Google Neural Network Can Predict Your Health Status From Your Retina
Machine learning can be used to recognize faces, drive cars, and even spot exoplanets, but now Google is teaching its computers to do something even more unexpected. Researchers at Google have developed a way to predict a person’s blood pressure, age, and smoking status from an image of their retina, according to Scientific American. This data may even be enough to determine when someone is at high risk of a heart attack.
Google’s research used a convolutional neural network, the same biologically inspired system used to identify objects in photos. However, these networks can do plenty of other things if you just train them on different data sets. Convolutional neural networks are able to analyze an overall image more like the human brain, without splitting it up into pieces. These networks can actually understand the content of an image, and they’re getting very good at it.
Google’s research arm had the idea to apply neural network design to biological problems, but it didn’t start with the retina. In a past study, Google created a tool called DeepVariant that could scan a DNA sequence to find small mutations that would be missed by other methods. Outside of Google, researchers from the Allen Institute for Cell Science in Seattle are using convolutional neural networks to automatically identify cellular organelles in 3D images from microscopes. The components are colored by the computer, which eliminates the need to stain cells.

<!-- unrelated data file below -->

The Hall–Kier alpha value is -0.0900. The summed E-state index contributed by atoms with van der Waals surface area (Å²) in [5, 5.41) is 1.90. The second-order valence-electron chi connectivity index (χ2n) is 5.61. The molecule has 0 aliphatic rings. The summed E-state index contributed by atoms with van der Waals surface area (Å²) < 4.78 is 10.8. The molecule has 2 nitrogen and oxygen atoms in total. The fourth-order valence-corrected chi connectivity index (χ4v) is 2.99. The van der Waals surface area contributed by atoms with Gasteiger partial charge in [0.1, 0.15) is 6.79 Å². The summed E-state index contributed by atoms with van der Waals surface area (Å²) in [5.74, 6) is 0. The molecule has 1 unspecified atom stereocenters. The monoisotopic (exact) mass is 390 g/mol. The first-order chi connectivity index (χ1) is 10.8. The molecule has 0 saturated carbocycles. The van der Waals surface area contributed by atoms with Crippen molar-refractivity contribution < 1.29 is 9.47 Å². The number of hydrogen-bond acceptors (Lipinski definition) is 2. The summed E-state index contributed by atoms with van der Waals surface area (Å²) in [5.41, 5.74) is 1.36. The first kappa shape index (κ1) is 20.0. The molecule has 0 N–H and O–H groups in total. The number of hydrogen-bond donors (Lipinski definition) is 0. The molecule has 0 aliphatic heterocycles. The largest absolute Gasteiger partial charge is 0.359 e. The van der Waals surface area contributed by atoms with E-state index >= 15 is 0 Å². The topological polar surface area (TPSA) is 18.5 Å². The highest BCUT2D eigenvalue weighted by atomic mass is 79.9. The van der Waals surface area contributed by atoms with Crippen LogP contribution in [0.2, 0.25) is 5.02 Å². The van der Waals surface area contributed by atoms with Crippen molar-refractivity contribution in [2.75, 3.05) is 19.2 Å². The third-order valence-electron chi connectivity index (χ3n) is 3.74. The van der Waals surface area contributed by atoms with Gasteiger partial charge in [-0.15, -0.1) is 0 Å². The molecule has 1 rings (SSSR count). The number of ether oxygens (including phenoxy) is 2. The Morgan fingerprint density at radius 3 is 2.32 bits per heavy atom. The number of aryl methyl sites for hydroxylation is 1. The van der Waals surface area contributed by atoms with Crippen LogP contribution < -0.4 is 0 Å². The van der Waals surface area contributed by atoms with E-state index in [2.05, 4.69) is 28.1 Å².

To develop its retina-scanning neural network, Google needed a lot of data. It used retinal images from 284,335 patients to set up the network. Later, it validated the network’s deep learning abilities using two different data sets of 12,026 and 999 patients. This was an important step as it showed that Google’s model could accurately predict health metrics. Just from retinal images, the model can determine age within about 3 years, gender (97 percent accuracy), smoking status (71 percent accuracy), blood pressure (within 11.23mmHg), and how likely it is that someone will have an “adverse cardiac event.” The model was able to predict that last one with 70 percent accuracy. It’s not a sure thing, but that’s pretty accurate when you consider it’s just looking at blood vessels in the eye.
The study is still just in preprint right now and has not been peer reviewed. Other researchers will need to go over the models and validate the results before we’ll know the impact, but it could be a boon to medicine. Even if it’s not 100 percent accurate, a retina scan is a simple, non-invasive procedure that could provide more data to doctors.